The entry of leading BDS figures and organizations such as CCR and HRW in Israel is a lose-lose situation for Israel. If activists are denied entry then they are martyrs to the ‘human rights’ cause and Israel is condemned. If they are permitted entry, their BDS organizing goes on unimpeded. For its part, HRW has also stepped up its wide-ranging BDS activities with a report detailing the involvement of Israeli banks in ‘settlements.

Reports indicate that the campaign to have US cities cut ties with Jewish organizations sponsoring police training in Israel will be expanding after the success in Durham, North Carolina. The involvement of local Jewish Federation and local Hebrew school employees in the Durham campaign also came into focus, as those institutions condemned their activities but made no other moves, saying they chose to “embrace pluralism and welcome diverse beliefs and opinions within the community.”

The incident also demonstrated how BDS puts Jewish institutions in another typical lose-lose situation. If they fire or refuse to hire BDS supporters they will be accused of intolerance and viewpoint discrimination, making BDS supporters martyrs. If they are employed, then the organized Jewish community directly facilitates BDS.

May’s recurring attacks by Palestinians against the Gaza security fence, and the Trump Administration’s move of the American Embassy to Jerusalem, also provided a context for anti-Israel attacks from the BDS movement, the ‘human rights’ community, and others.

Despite evidence that the vast majority of Gazans killed attacking the Israeli border were members of Hamas, and after attending an overtly antisemitic speech by Palestinian president Mahmud Abbas, British Labour Party Shadow Foreign Secretary Emily Thornberry stated that a future Labour government would immediately recognize a Palestinian state and “review the sale of arms by the United Kingdom to Israel to ensure that none of the weapons sold by our country are being used by the Netanyahu government to attack innocent Palestinian civilians in Gaza or anywhere else.”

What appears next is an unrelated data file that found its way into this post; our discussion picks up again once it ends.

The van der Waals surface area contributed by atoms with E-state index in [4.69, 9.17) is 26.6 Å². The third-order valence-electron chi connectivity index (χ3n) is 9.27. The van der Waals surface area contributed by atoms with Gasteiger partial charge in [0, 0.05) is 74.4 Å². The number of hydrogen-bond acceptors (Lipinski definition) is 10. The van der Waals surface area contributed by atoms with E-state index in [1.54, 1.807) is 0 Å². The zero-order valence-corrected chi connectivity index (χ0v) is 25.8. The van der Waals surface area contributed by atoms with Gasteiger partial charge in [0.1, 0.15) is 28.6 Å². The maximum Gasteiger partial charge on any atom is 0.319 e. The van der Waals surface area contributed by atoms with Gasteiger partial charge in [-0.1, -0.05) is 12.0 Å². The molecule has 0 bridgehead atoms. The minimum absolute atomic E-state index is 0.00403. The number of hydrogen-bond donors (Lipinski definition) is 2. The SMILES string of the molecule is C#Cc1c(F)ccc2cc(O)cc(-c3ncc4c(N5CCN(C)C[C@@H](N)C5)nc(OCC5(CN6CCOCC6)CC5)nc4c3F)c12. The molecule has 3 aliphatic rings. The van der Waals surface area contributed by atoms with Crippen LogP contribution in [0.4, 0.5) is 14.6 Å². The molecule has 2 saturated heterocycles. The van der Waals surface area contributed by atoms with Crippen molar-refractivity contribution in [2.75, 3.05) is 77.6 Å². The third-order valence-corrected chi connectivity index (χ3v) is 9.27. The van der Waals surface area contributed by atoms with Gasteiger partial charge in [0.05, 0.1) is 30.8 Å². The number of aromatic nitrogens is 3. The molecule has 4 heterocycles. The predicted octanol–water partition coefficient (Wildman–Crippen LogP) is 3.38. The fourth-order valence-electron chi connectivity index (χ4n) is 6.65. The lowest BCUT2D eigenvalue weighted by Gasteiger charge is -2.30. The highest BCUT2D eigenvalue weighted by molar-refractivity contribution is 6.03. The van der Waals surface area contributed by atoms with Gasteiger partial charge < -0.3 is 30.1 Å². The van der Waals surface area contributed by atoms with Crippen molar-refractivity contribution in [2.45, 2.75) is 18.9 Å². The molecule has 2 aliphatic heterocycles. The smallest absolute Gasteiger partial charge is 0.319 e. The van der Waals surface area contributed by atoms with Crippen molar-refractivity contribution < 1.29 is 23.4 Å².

In the US a number of leading Democratic Senators also issued a statement condemning the embassy move and the ‘disproportionate’ number of Palestinian casualties. Driven by hatred of President Trump but also by grassroots pressure including intersectional alliances in which the BDS movement plays a key role, the party continues to shift away from Israel and from American Jews.

In the cultural sphere, Brazilian musician Gilberto Gil canceled a scheduled performance in Israel because of the “sensitive moment.” Though Gil’s statement made it clear that “We love Israel and have always felt warmly welcomed. There will surely be other opportunities and we will be hoping for better times,” BDS supporters took the cancelation as a victory.